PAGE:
3,001 to 6,000 feet, add 10 minutes
6,001 to 8,000 feet, add 15 minutes
8,001 to 10,000 feet, add 20 minutes
I hope that you have made good use of my Peach September offerings. I would like to see some of your peachy creations. Please visit my Facebook page and post something so we can all enjoy.
In my world the ultimate flavour/moisture enhancer for most of my cakes would be simple syrup or sugar syrup.
Simple syrup is made by stirring granulated sugar into hot water in a saucepan until the sugar is dissolved and then cooling it for use. It is dispensed with a spray bottle, thru a pour spout or even with a pastry brush.
The sugar to water ratio can range anywhere from 1:1 to 2:1 depending on the desired thickness or syrupiness (probably not a word but you get my point). If you were to add pectin, it does gel quite easily and this makes it perfect as a base for fruit preserves and sauces.
In cake use however, it imparts a moistness that may have been lost in the baking process. Perhaps you froze your cake sometime ahead of using it and need to add a bit of moisture lost during the freeze time.
I like to use my cakes fairly soon after baking, so for me, it is all about flavor. More flavor, more flavor, more flavor. It can take a basic cake of any flavor and turn it into something of a masterpiece for your palate.
A few variations on the simple syrup recipe might include:
Vanilla: place a fresh vanilla bean or it’s scrapings into the sugar water mix while heating.
Espresso: replace a portion or all of the water with espresso (great on chocolate cake)
Lemon: replace a portion of the water with organic lemon juice. (Less water and more lemon makes this a truly tart experience….my fav)
Caramel: switch out your white sugar with Demerara sugar or brown sugar.
You can add rose petal, lavender, cherry essence.
You might even try substituting some of the water for the liqueur of our choice, although I would not recommend serving this variation to your children.
As you may have known, I have been on a peach kick of late. It’s harvest time in the Okanagan and the peaches are heavenly. So is the region they are grown in, incidentally.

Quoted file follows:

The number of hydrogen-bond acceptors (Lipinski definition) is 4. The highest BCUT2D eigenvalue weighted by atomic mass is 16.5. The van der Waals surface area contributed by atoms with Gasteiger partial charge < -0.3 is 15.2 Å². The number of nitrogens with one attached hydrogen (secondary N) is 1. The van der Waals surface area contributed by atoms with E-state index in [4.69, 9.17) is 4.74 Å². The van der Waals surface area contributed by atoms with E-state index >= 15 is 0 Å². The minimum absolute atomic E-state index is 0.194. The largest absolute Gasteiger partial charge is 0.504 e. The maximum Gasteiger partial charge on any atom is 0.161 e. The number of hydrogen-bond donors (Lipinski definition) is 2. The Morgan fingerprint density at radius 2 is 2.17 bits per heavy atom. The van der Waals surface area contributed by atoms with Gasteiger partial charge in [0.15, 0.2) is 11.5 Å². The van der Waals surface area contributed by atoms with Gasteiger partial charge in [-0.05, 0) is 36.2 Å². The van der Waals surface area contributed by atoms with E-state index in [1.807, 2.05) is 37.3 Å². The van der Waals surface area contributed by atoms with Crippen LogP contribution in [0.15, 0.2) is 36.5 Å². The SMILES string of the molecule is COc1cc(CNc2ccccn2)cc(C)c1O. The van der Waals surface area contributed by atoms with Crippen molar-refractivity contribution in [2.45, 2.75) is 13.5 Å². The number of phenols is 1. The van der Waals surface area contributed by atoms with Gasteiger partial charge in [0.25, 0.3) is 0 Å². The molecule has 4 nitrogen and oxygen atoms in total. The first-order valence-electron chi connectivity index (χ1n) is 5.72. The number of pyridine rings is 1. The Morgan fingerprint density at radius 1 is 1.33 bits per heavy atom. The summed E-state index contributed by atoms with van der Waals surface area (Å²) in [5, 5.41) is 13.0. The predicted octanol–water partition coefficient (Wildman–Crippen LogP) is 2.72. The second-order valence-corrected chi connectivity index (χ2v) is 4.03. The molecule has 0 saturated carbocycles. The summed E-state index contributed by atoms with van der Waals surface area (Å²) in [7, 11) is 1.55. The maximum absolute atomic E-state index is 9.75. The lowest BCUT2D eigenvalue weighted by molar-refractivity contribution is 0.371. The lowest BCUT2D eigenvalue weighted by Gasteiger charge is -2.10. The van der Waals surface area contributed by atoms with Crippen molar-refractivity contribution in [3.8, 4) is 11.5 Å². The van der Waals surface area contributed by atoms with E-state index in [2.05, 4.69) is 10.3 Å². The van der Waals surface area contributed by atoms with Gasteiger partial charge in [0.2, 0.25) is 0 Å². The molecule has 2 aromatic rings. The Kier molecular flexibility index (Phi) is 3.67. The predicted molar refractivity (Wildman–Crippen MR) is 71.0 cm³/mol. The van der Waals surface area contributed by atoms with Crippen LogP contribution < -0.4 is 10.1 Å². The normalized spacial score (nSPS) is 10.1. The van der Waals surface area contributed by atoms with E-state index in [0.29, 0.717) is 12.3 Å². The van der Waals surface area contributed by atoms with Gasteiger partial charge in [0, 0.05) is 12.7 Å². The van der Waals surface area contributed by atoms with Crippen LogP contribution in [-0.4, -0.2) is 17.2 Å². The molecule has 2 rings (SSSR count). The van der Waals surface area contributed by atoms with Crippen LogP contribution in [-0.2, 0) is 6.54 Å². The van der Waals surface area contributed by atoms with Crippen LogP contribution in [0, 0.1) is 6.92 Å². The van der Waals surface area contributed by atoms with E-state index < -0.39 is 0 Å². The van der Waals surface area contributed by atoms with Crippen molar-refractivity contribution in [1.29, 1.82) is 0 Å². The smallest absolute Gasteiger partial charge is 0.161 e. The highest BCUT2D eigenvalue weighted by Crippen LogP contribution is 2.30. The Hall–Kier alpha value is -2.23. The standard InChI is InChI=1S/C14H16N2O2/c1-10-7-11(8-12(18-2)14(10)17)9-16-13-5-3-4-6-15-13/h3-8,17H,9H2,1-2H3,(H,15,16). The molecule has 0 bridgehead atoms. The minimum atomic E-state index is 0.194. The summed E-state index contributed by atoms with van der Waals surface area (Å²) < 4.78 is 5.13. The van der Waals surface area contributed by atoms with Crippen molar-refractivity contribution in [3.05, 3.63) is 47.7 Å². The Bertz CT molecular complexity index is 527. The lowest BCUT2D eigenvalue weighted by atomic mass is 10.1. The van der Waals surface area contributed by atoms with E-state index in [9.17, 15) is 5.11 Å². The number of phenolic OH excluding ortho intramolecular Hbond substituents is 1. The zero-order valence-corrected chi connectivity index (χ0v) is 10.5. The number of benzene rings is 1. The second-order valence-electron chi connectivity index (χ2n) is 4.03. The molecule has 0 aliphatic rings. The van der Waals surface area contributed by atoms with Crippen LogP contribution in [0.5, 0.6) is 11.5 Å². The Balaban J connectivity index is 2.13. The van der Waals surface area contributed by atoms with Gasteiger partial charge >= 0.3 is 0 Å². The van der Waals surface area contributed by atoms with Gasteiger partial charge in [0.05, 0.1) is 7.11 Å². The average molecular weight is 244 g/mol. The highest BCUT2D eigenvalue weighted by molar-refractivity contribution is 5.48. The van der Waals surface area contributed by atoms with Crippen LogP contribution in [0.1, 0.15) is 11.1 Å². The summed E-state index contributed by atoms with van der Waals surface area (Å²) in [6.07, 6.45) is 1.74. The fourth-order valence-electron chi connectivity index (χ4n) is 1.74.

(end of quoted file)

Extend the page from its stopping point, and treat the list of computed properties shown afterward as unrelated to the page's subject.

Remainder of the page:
So, without further ado, please welcome my most recent addition to the simple syrup family.
Okanagan Peach Simple Syrup
3 lb peaches
1 c. white sugar
Once you have peeled, cored and sliced your fruit, wash in a citrus bath to prevent the fruit from browning.(just add a tbsp of lemon to the water). Be sure all of the fruit has been submerged, pour off the citrus water and drain well.
Place your fruit into a stewing pot and sprinkle the sugar over top. Let this sit for a half hour or so. The moisture of the fruit will melt the sugar into the beginnings of your wonderful syrup. Once this syrup has started, place the covered pot on low heat to simmer. Be sure to keep your heat low, so as not to evaporate the liquid with a high boil.
After about a half hour or so, you will note a great increase in the amount of syrup around your fruit. Pour this off and reserve for use in flavoring your already baked cakes.
The flavor that this adds to a plain vanilla cake is out of this world.
I recently had one of my students use this syrup. Her words to me were, “My husband said it was the best cake he had ever eaten!”
Now that’s saying something!
This “brewing” process can be applied to any fruit.